RAPS is short for Richmond Animal Protection Society, a registered charity and operator of a sanctuary which houses and cares for more than 400 homeless or abandoned cats in Richmond, BC, Canada. The Neko Files is a celebration of the sanctuary and all those who live and work there.

Saturday, October 29, 2016

It's always Black Cat Day!

This past 27 October marked Black Cat Day.
Sid having a cat-nap - MW
True cat lovers will tell you that every day is black cat day – but it is unfortunately true that for black cats in a shelter, adoption comes less easily. Sometimes that's in part because it's so hard to take a picture of a black cat - lighting and contrasts become more important than in a cat with other colours, Even a single white spot or streak helps to make the cat more defined, but even in the Sanctuary where we know and love our black cats over years, it's sometimes hard to tell who you're looking at, so you can understand how a shelter cat can become overlooked.

Colin - MW
Superstition may have something to do with it – but superstitions vary enormously from one culture to another, when it comes to black cats.  Going all the way back to ancient Egypt, the view of black cats being favorable creatures is attributed specifically to the Egyptian goddess Bast (or Bastet), the cat goddess. Egyptian households believed they could gain favor from Bastet by hosting black cats in their household.
Chrissie - MW
In some fishing communities, black cats are considered good luck, and fishermen’s wives keep their black cats safely at home, believing that their husbands will be kept safe as well.  We would really like to see all cats kept safe at home – cats allowed outside are more likely to be harmed by traffic, predators or poison.
Zanda - PH
Black cats have often been looked upon as a symbol of evil omens in much Western history, specifically being suspected of being the familiars of witches, and so many Europeans consider the black cat a symbol of bad luck, especially if one crosses paths with a person. But there are also conflicting superstitions:  in Germany, some believe that black cats crossing a person's path from right to left, is a bad omen. But from left to right, the cat is granting favorable times. In the UK it is commonly considered that a black cat crossing a person's path is a good omen.
Beetle - MW
Many shelters hold off on adopting black cats out around Halloween, for fear of people harming them in superstitious rituals.  It actually makes more sense not to be encouraging any adoptions at all until fireworks season is over – a cat in new surroundings is going to be easily spooked by lights and bangs.
Mirror cats - MW
At the Sanctuary, we’re happily crossing paths with black cats all the time. Volunteers know that many of our black cats are accomplished cuddlers with awesome purrsonalities. It does take time to get to know them and tell them apart, of course, but that’s time well spent!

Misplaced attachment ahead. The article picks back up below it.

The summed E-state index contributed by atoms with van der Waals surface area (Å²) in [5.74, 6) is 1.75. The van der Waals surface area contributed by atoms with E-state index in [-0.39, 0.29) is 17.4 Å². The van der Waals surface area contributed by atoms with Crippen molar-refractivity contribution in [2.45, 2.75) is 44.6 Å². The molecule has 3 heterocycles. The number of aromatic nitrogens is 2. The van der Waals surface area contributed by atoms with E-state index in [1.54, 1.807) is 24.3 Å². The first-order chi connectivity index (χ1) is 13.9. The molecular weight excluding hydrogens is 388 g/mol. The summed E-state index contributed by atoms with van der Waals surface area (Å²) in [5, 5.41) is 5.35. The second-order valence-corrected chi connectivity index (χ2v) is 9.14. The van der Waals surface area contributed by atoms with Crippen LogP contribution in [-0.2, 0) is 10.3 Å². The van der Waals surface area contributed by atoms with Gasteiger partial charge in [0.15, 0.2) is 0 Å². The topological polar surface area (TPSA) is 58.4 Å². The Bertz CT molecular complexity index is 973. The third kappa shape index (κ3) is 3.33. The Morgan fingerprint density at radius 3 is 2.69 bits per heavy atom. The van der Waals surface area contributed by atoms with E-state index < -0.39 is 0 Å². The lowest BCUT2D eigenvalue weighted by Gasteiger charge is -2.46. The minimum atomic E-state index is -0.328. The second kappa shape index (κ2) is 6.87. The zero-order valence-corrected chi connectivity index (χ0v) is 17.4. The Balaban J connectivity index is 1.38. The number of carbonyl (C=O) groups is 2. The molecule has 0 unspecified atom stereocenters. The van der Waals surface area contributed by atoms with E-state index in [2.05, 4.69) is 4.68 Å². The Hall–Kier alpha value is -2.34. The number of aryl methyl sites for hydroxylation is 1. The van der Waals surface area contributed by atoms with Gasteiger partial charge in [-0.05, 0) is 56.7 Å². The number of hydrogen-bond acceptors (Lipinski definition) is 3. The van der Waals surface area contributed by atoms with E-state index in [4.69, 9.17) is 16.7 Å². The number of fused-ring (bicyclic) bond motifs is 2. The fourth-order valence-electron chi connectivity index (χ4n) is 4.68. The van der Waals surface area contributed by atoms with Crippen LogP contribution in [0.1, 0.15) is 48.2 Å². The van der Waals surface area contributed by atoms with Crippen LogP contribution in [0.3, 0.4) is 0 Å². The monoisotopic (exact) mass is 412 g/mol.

Ninja lives up to his name - MW



Blog by Brigid Coult
Photos by Brigid Coult, Phaedra Hardman, Michele Wright

Saturday, October 22, 2016

The 2017 Calendar's Coming!

As we’ve done for the last five years, a selection of the Sanctuary cats will be featured in a calendar,  – this year, it will appear on 22 October at our fall pub-night fundraiser  and, for the first time, will be accompanied by a dog edition from the City Shelter.

And as always, it was hard to make a selection of pictures, and inevitably, to say no to this or that one. I always try to choose a variety of cats – so I’m looking for a black cat, a calico, a tabby, a grey, a pair, a group... and so on. We made the decision to allow some new photos of cats who had been featured in previous years, but not of any cat who appeared in the 2016 calendar.

Here are some of the pictures that just missed being selected – not because they were less worthy in any way, but because they just didn’t fit with the sequence that emerged.
Albi - the first of a series of orange boys on the shortlist!
Boomer - in New Aids

MiuMiu was going to be our January 2018 cat
- but she may just possibly be adopted!

The light on our lovely Rudolph makes this a wonderful photo
 - but he's already in another picture!
Ian Tom sent us a couple of lovely photos.
This is Autumn, who was featured in the 2016 calendar
We discussed making this the cover - but decided that
being stared at with horror by a feral was not a welcoming image!
Buddy has the most beautiful eyes!
He's another one on the verge of adoption...

Henrik was on the cover of the 2015 calendar.
This is his brother Daniel, another of the orange guys on our list
The calendar will be available at the Sanctuary, the Shelter, the Thrift Store, and at several other venues around the city - for more information check the RAPS webpage  

Blog by Brigid Coult
Photos by Ian Tom and Michele Wright


Friday, October 14, 2016

Feline Weightwatchers